Rossville Municipal Court Procedures
Your appearance in the Rossville Municipal Court may be the first experience you have had in any Court. Hopefully this information will help you understand the Court proceedings and to inform you of your rights and duties. The Court’s goal is that every person leave this Court feeling that he or she has been treated fairly.
APPEARANCE IN COURT
When you appear in Court you will be required to obey the following rules:
1. Appropriate clothing and shoes will be worn.
2. The wearing of hats or caps is not allowed.
3. Food and drinks are not allowed in the Courtroom.
4. While the court is in session, talking is not allowed, except with authorized Court personnel.
5. There will be NO SMOKING in the courtroom.
6. Cell phones must be turned off.
BEFORE COURT BEGINS
You must decide upon and enter a plea to the charges against you. If you signed a citation when the officer presented you the ticket, you did not plead guilty. You only signed a promise to appear in Court on your appearance date. There are three possible pleas to a complaint:
2. “NOT GUILTY”
3. “NO CONTEST”
YOUR DECISION ON WHAT PLEA TO ENTER IS THE MOST IMPORTANT DECISION YOU WILL HAVE TO MAKE. WE SUGGEST THAT YOU READ THE FOLLOWING EXPLANATIONS OF ALL THREE PLEAS BEFORE ENTERING YOUR PLEA.
Plea of Guilty
By a plea of guilty, you admit that you committed the act charged, that the act is prohibited by law, and that you have no defense for your act.
Before entering your plea of guilty, you need to understand the following:
1. The City has the burden of proving its case against you. You have the right to hear the City’s evidence and to require it to prove its case, when you go to trial. The law does not require you to prove anything.
2. If you were involved in a traffic accident at the time of the alleged offense, your plea of guilty could be used later in a civil suit for damages as an admission by you that you were at fault or were the party responsible for the accident.
Plea of No Contest
A plea of NO CONTEST, simply means that you do not wish to contest the City’s charge against you, but wish to talk to the Judge about mitigating circumstances. Judgment will be entered by the Judge and some penalty will be set. A plea of no contest cannot be used against you in a civil suit for damages.
Plea of Not Guilty
A plea of not guilty means that you are informing the Court that you deny the charges against you.
If you plead not guilty, you will need to decide whether to employ an attorney to represent you at trial. You may defend yourself, but no one else except an attorney may represent you. However, if you are a minor (under 18 year of age) one of your parents should be present.
If you defend yourself, please consult the following sections of this brochure regarding the trial procedure and the manner of presenting your case.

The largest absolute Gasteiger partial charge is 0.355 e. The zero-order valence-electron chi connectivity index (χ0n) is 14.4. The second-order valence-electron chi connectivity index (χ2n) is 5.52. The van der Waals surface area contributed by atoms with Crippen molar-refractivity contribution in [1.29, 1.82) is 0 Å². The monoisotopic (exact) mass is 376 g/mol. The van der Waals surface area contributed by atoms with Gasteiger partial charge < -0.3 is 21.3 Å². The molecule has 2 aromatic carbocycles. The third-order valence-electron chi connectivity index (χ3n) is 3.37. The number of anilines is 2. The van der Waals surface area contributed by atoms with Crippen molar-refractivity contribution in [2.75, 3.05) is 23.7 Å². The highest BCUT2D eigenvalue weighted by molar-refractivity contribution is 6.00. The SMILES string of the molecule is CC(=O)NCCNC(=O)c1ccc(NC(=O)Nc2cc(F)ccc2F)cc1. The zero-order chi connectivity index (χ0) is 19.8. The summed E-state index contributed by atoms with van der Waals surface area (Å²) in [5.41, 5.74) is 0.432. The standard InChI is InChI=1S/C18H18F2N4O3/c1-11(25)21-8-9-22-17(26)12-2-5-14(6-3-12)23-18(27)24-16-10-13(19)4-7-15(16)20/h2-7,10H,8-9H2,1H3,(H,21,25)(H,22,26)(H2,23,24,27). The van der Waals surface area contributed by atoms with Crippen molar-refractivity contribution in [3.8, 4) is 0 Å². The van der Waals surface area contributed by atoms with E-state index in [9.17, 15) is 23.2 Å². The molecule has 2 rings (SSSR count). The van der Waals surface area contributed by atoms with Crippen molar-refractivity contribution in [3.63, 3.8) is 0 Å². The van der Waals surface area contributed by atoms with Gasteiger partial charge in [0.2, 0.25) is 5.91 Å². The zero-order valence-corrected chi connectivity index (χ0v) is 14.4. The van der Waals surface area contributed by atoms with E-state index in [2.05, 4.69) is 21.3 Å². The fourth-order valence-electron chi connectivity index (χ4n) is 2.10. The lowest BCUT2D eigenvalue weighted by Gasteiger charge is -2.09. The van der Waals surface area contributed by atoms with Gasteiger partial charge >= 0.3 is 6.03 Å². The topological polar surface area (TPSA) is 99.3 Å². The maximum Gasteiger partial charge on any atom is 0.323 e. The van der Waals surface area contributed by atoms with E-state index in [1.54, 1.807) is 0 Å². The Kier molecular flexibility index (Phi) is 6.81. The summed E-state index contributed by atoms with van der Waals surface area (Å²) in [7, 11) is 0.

Under our American system of justice, all persons are presumed innocent until proven guilty beyond a reasonable doubt. On a plea of “not guilty”, a trial is held and the City is required to prove all the allegations against you as contained in the formal complaint “beyond a reasonable doubt,” before a verdict of guilty can be reached.
You DO NOT have the right to have your case tried before a jury in Municipal Court.
Under Kansas law, you can be brought to trial only after a complaint or traffic citation has been filed. The complaint or citation is a document which alleges what you are supposed to have done, and that your actions were unlawful.
You have a right to inspect this complaint before the trial, and have it read to you at the time of the trial.
You are entitled to hear all testimony introduced against you.
You have a right to testify in your own behalf. You also have a constitutional right not to testify. If you choose not to testify, your refusal cannot and will not be used against you in determining your guilt or innocence. However, if you do choose to testify, the prosecutor will have the right to cross examine you.
You may call witnesses to testify in your own behalf. You also have the right to have the court issue subpoenas for witnesses to ensure their appearance at trial. However, you must furnish the names, addresses and telephone numbers of these witnesses to the Court, at least 10 working days before your trial date, so that the witnesses may be located and subpoenas served. The Court will only serve subpoenas within the City, any service outside of the City will be your responsibility.
PRESENTING THE CASE
As in all trials, the city will present its case first by calling witnesses to testify against you.
After each prosecution witness has finished his/her testimony you will have the right to cross-examine him/her. Your examination must be in the form of questions and you must not argue with the witness. Do not attempt to tell your side of the story at this time. You will have an opportunity to do so later in the trial.
After the prosecution has presented its case, you may present your case. You have the right to call any witness who knows anything about the incident, and to introduce exhibits such as photographs and diagrams.
The verdict of the Judge will be based on the testimony which sounds most reasonable and on the facts presented during the trial. In making his determination he/she can only consider the testimony which sounds most reasonable and on the facts presented during the trial.
If you are found guilty by the Judge, he will announce the penalty at the time. You should be prepared to pay the fine at this time. However, you may be granted an extension of (10) days to appeal the ruling of the Judge.